Orlando Montoya: And in Georgia sports, the Atlanta Braves lost to the Philadelphia Phillies this afternoon, 6-5 in 10 innings. Starting pitcher Bryce Elder kicked off the game with a couple of walks, one of which turned into a run. Elder also gave up two home runs. Manager Brian Snitker says the whole outing was a struggle.
Brian Snitker: You know, it's just one of them days where it's just, you know, we got into the fourth inning and it's like, this thing isn't getting any better.
Orlando Montoya: Atlanta is now 8 and 13 against the Phillies this year. The Braves could face the Phillies in the post-season. The Braves now hit the road for a four-game series starting tomorrow against the Washington Nationals.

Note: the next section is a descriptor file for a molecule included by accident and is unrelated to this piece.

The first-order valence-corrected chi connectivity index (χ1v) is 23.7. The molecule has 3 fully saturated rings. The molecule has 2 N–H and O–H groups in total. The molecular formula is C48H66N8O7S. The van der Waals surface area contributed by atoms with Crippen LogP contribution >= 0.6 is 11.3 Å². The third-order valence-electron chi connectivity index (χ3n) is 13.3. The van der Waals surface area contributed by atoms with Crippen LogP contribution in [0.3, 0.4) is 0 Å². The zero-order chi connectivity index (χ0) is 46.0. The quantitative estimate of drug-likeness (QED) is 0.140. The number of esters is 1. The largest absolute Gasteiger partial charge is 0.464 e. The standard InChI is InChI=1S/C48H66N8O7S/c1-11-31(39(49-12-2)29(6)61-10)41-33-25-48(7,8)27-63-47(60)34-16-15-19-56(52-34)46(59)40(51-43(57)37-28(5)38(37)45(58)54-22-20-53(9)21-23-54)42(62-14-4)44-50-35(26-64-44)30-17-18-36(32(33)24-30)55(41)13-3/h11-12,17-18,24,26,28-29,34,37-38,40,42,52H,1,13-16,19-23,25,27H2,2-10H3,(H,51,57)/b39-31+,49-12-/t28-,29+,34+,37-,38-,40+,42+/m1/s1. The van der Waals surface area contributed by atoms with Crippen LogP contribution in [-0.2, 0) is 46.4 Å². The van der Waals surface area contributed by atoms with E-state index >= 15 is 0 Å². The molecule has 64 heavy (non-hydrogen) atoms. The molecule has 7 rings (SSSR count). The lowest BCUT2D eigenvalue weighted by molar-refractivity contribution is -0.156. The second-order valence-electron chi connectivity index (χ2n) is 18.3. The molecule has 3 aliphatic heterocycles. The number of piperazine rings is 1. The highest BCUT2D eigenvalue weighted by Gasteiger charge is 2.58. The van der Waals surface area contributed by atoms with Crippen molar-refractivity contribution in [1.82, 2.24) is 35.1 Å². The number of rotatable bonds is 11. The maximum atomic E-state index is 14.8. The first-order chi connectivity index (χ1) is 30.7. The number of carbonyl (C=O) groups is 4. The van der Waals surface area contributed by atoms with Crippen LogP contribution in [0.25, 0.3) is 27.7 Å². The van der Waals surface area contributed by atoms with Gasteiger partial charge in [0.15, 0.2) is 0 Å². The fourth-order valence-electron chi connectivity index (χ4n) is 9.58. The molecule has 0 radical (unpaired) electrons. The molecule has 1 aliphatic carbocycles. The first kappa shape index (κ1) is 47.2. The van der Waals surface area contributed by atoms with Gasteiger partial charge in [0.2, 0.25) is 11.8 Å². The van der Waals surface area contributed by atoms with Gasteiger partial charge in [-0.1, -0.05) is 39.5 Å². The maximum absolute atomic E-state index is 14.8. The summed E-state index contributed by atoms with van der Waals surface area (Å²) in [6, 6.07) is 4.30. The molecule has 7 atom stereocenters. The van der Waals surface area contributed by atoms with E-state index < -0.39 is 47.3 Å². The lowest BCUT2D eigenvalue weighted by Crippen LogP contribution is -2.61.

And that's all we have for today's edition of Georgia Today. There'll be more tomorrow. And until then, if you'd like to learn more about these stories, visit GPB.org/news. We have many of them in greater detail there. And if you haven't hit subscribe yet on this podcast, please do so right now. That helps you to keep us current in your feed. And as always, send feedback about our podcast to GeorgiaToday@GPB.org. We'd love to hear from you. Peter Biello is at the Braves game today, and so he'll file on that tomorrow. So you can hear it on tomorrow's edition of Georgia Today. Until then, I'm Orlando Montoya, thanking you for being here. Have a good night.
For more on these stories and more, go to GPB.org/news.
Read the latest updates on the Georgia indictments here.